gms | German Medical Science

58. Jahrestagung der Deutschen Gesellschaft für Neurochirurgie e. V. (DGNC)

Deutsche Gesellschaft für Neurochirurgie (DGNC) e. V.

26. bis 29.04.2007, Leipzig

Extent of resection and survival in glioblastoma multiforme

Einfluss der Resektion auf das Überleben bei Patienten mit Glioblastoma multiforme

Meeting Abstract

  • corresponding author W. Stummer - Neurochirurgische Klinik, Universitätsklinikum Düsseldorf
  • T. Meinel - Clinstud GmbH, Hamburg
  • U. Pichlmeier - Medac GmbH, Wedel
  • J.-C. Tonn - Neurochiurgische Klinik, Ludwig-Maximilians-Universität, München
  • V. Rohde - Neurochirurgische Klinik, Georg-August-Universität Göttingen
  • ALA-Glioma Study Group
  • H.-J. Reulen - Neurochiurgische Klinik, Ludwig-Maximilians-Universität, München

Deutsche Gesellschaft für Neurochirurgie. 58. Jahrestagung der Deutschen Gesellschaft für Neurochirurgie e.V. (DGNC). Leipzig, 26.-29.04.2007. Düsseldorf: German Medical Science GMS Publishing House; 2007. DocFR.04.04a

The electronic version of this article is the complete one and can be found online at:

Published: April 11, 2007

© 2007 Stummer et al.
This is an Open Access article distributed under the terms of the Creative Commons Attribution License ( You are free: to Share – to copy, distribute and transmit the work, provided the original author and source are credited.



Objective: The influence of resection on survival in glioblastoma multiforme patients is still under discussion. The highly controlled ALA study provided a unique platform for readdressing this question due to the high frequency of “complete“ resections on early post-operative MRI achieved in this study and its homogeneous study population.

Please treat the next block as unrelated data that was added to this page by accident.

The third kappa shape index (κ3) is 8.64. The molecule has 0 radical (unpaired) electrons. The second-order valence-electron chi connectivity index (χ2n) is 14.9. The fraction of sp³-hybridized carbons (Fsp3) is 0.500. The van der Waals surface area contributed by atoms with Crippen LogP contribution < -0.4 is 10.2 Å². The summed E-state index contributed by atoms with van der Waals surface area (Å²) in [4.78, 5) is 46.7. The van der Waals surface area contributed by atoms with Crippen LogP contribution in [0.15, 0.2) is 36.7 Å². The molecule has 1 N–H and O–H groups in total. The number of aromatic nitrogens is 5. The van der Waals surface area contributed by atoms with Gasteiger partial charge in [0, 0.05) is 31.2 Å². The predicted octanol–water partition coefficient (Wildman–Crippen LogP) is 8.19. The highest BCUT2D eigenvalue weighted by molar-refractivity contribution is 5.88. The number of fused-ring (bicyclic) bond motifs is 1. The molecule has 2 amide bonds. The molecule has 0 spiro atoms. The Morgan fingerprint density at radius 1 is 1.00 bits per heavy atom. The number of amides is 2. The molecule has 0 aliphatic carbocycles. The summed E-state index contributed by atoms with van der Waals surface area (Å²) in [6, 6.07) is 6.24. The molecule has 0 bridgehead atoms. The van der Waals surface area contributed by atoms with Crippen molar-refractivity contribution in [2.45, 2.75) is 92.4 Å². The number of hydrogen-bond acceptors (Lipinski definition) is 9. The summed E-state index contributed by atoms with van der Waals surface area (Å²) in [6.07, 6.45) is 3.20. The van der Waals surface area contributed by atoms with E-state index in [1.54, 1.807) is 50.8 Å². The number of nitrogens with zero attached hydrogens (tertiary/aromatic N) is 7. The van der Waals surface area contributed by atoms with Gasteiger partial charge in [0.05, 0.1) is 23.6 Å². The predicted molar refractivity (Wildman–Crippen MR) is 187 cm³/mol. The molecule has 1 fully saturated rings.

Methods: Data on 243 per protocol glioblastoma multiforme patients from the ALA study were analyzed, comparing patients with complete and incomplete resections on early MRI. Prognostic factors were identified that might cause selection bias while influencing survival (e.g. tumor size, edema, midline shift, age, KPS, NIH stroke score, location, residual tumor) and used for analysis of overall survival. Time to reintervention (chemotherapy, reoperation) was further analyzed to rule out bias concerning second-line therapies.

Results: Patients with complete (n=122) and incomplete resections (n=121) were balanced in all aspects except age and eloquent tumor location. Patients with residual tumor survived longer than patients with residual tumor (16.7 vs 11.8 months, p<0.0001, HR 0.54). In multivariate analysis only residual tumor, age and KPS were significantly prognostic. To account for selection bias patients were stratified for age (> or ≤60 ys) and eloquent location. Survival advantages from complete resections remained significant within these subgroups. Patients with residual tumor received reinterventions significantly earlier.

Conclusions: Because of the strong homogeneity of patients selection bias was small and controllable in the ALA study, so that the present data provide the highest level of evidence so far that survival depends on complete resections of enhancing tumor in glioblastoma multiforme patients.